Texas Lawmaker Makes Sorcery Claims About A Top Vaccine Expert

By | May 9, 2019

State Rep. Jonathan Stickland, R-Bedford, engaged in a Twitter battle with renowned physician-scientist Peter Hotez, MD, PhD. (Photo by Robert Daemmrich Photography Inc/Corbis via Getty Images)


Peter Hotez, MD, PhD, has accomplished a lot in his life. He’s well-known around the world for doing many, many very positive things. However, casting magical spells is not one of them.

Hotez is the founding Dean of the National School of Tropical Medicine and a Professor at the Baylor College of Medicine. He has been a pioneer in bringing more attention to and leading the fight against neglected tropical diseases. He and his team have been developing ways to protect people, especially those who live in extreme poverty, against different major diseases, ranging from human hookworm disease to Chagas Disease. His work has benefited countless people across the globe. He is an accomplished scientist and has been a fabulous collaborator of our Public Health Computational and Operations Research (PHICOR) team.

Yet, Rep. Jonathan Stickland, a Republican member of the Texas House of Representatives from District 92, used the word “sorcery” in the following Twitter exchange with Hotez:

Yes, Stickland said the word sorcery, not saucer-y, not saucy, not source-of-ee, but sorcery. What in Harry Potter’s name was Stickland talking about? Well, he was responding to the following Tweet from Hotez:

How does one get off or maybe Gandalf using the word sorcery in this case? Hotez was trying to encourage use of one of public health’s greatest achievements, and Stickland came back with the word sorcery. As you can see in the Twitter exchange, Stickland had suggested that Hotez was being paid by the pharmaceutical industry to make positive statements about vaccines. To this, Hotez responded:

Wow that’s impressive, from a member of the Texas House of Representatives. Sir, as you know, I don’t take a dime from the vaccine industry. I develop neglected disease vaccines for the world’s poorest people. And as a Texas pediatrician-scientist it is most certainly my business

Hotez has been developing vaccines for infectious diseases that disproportionately afflict many lower income populations around the word. Hotez has had to do this because pharmaceutical companies haven’t felt that such vacccines would be sufficiently profitable. Thus, in the words of Alanis Morissette, “isn’t it ironic” that Stickland made those claims about Hotez. (To be clear, Morissette did not sing about Stickland, but just sang the words, “isn’t it ironic.”)

Dr. Peter Hotez, Dean of the Baylor College of Tropical Medicine, shows areas of Houston’s 5th Ward that may be at high risk for mosquitoes capable of transmitting the Zika virus in Houston. (AP Photo/John Mone)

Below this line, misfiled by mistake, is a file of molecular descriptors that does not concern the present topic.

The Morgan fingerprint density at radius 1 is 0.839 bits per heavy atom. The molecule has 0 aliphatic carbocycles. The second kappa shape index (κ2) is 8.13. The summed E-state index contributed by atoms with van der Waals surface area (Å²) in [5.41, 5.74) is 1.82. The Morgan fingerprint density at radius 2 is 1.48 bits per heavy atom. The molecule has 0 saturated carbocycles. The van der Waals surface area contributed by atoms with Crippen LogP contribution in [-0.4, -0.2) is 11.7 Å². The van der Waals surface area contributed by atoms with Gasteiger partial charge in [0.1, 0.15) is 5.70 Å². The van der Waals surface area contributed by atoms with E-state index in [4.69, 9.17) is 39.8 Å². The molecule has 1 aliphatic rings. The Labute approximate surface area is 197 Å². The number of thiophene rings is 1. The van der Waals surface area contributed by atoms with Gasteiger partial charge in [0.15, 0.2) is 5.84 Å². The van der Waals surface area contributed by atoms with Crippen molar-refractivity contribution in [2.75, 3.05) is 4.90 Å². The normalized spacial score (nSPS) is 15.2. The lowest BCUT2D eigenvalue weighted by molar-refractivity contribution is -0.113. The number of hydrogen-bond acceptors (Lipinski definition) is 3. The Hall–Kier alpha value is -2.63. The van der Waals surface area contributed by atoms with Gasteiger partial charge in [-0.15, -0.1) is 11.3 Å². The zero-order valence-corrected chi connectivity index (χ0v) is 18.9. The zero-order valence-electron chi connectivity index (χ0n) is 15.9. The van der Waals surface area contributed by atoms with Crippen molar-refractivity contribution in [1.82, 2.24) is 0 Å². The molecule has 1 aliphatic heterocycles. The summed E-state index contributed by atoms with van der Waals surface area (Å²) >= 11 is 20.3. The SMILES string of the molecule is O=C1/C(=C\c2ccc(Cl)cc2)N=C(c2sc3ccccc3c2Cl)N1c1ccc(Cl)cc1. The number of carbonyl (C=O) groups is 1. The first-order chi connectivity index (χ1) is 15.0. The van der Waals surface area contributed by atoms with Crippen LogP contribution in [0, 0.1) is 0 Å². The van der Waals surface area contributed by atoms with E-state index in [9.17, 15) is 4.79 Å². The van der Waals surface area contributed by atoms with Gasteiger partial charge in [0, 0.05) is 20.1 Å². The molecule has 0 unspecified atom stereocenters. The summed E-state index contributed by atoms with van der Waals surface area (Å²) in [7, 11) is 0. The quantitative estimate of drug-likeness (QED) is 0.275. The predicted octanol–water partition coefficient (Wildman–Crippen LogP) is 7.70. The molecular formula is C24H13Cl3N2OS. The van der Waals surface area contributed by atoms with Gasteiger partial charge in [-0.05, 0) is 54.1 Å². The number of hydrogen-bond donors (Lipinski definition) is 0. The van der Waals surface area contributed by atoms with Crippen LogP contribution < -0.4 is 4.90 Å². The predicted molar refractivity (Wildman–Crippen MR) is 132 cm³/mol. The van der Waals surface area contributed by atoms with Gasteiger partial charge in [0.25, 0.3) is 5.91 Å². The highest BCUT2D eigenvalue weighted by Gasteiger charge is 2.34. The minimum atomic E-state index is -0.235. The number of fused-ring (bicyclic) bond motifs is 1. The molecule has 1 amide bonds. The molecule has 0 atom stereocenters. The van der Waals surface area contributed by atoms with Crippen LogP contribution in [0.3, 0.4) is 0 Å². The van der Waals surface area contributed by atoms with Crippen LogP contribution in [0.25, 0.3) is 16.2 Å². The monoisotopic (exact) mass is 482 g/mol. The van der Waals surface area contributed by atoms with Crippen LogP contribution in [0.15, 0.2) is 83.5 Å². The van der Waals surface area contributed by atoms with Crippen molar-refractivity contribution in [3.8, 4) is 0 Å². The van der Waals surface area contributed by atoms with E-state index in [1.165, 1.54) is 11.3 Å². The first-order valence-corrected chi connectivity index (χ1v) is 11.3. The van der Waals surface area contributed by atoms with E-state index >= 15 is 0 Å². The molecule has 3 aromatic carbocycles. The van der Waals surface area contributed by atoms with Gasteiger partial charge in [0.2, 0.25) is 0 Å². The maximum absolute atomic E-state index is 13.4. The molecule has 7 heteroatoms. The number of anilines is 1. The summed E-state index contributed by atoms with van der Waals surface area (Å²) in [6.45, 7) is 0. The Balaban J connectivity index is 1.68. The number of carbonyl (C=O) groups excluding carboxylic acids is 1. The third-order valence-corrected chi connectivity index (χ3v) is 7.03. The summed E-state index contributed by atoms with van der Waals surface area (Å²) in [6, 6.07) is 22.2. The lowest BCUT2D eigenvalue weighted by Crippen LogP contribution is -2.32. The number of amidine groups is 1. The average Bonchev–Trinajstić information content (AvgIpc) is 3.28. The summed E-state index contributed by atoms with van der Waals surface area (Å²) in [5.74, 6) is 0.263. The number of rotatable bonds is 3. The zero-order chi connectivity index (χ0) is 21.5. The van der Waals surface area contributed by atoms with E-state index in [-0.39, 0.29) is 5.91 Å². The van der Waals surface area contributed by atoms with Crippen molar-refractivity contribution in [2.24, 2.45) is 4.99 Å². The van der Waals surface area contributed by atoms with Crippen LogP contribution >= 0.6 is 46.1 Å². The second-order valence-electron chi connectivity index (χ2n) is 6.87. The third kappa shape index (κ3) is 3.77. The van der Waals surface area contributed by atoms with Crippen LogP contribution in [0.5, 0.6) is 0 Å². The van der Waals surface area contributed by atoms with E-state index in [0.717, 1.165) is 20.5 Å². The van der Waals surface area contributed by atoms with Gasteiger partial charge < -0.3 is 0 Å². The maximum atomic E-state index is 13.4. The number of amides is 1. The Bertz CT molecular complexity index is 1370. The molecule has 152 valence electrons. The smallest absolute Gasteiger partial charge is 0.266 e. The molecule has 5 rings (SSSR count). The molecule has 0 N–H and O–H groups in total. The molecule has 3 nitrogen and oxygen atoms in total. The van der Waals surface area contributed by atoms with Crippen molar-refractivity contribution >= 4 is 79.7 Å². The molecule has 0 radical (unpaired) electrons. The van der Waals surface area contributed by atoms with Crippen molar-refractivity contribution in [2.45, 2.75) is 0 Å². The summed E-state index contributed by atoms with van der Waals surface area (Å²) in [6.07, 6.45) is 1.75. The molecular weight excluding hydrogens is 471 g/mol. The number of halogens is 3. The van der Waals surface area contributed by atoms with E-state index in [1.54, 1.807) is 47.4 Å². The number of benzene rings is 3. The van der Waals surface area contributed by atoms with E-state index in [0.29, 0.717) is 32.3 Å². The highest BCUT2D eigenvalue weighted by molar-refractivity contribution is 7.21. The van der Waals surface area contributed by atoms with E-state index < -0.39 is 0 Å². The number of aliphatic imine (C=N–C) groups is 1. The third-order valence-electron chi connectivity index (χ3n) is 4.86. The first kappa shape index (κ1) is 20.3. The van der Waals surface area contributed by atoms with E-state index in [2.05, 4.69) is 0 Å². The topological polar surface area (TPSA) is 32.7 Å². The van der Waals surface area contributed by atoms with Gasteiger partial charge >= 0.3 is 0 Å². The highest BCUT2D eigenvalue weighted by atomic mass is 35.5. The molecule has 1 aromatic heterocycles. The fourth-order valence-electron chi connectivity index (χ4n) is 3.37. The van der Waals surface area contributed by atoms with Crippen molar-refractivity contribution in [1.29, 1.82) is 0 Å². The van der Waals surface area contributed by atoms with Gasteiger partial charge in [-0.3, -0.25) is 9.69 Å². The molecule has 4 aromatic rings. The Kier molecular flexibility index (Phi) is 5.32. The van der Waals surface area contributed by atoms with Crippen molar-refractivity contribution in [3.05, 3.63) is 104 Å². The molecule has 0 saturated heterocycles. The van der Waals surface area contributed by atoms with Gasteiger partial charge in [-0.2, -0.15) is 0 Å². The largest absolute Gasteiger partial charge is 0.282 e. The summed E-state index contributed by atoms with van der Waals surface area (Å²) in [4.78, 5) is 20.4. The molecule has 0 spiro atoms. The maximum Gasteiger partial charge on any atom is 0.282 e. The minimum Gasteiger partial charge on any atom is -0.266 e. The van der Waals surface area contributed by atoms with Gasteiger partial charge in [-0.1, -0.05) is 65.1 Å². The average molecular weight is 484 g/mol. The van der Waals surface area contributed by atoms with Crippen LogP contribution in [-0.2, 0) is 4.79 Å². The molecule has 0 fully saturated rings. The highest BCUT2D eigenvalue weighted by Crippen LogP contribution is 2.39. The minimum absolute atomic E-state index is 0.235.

After David Gorski, MD, PhD, the Editor of Science-Based Medicine, saw Stickland’s “business” contention about Hotez, Gorski jumped by adding, “Ah, yes, the pharma shill gambit. It’s what antivaxers resort to when they have no science, which is always.”

To Gorski’s statement, Stickland tweeted, “Look, another guy in a white coat who thinks he’s a better parent than everyone else! #shocking #notreally Why do you want to run my life and own my kids?”

This was a bit reminiscent of the Seinfeld episode where Izzy Mandelbaum said, “Oh, you think you’re better than me,” to Jerry Seinfeld after Seinfeld gave no real indication that he thought he was “better” than Mandelbaum. How many doctors have claimed that they are better parents than everyone else? If anything, I know a number of doctors who fret about not being able to see their children because they are working so hard and being swallowed up in seas of paperwork.

Moreover, how many people are really interested in running Stickland’s life or owning his kids?

The spellbinding Twitter battle continued with Stickland tweeted, “Vaccines are dangerous, don’t you agree?” If Stickland was expecting a chorus of agreement, instead, a number of people responded with variations of the word “no.” Maybe Russian bots hadn’t prepared yet for the battle?

The big question is whether Stickland truly believes all of what he said or if he is simply injecting vaccines into politics. Only Stickland really knows for sure, unless a sorcerer can cast a mind-reading spell.

With so many people out there trying to profit off of selling unnecessary or even harmful things, why go after Hotez, who has dedicated much of his career to addressing neglected tropical diseases, diseases of poverty? It seems like time and resources are better spent targeting those who are really cheating others, spreading falsehoods to the public, polluting our environment, putting garbage into our food system, getting people hooked on harmful things, and doing other things to harm our population just to make money.

With so many other issues and threats to deal with, isn’t it strange, or perhaps Dr. Strange, that Stickland chose to target vaccines and Dr. Hotez?

Forbes – Healthcare

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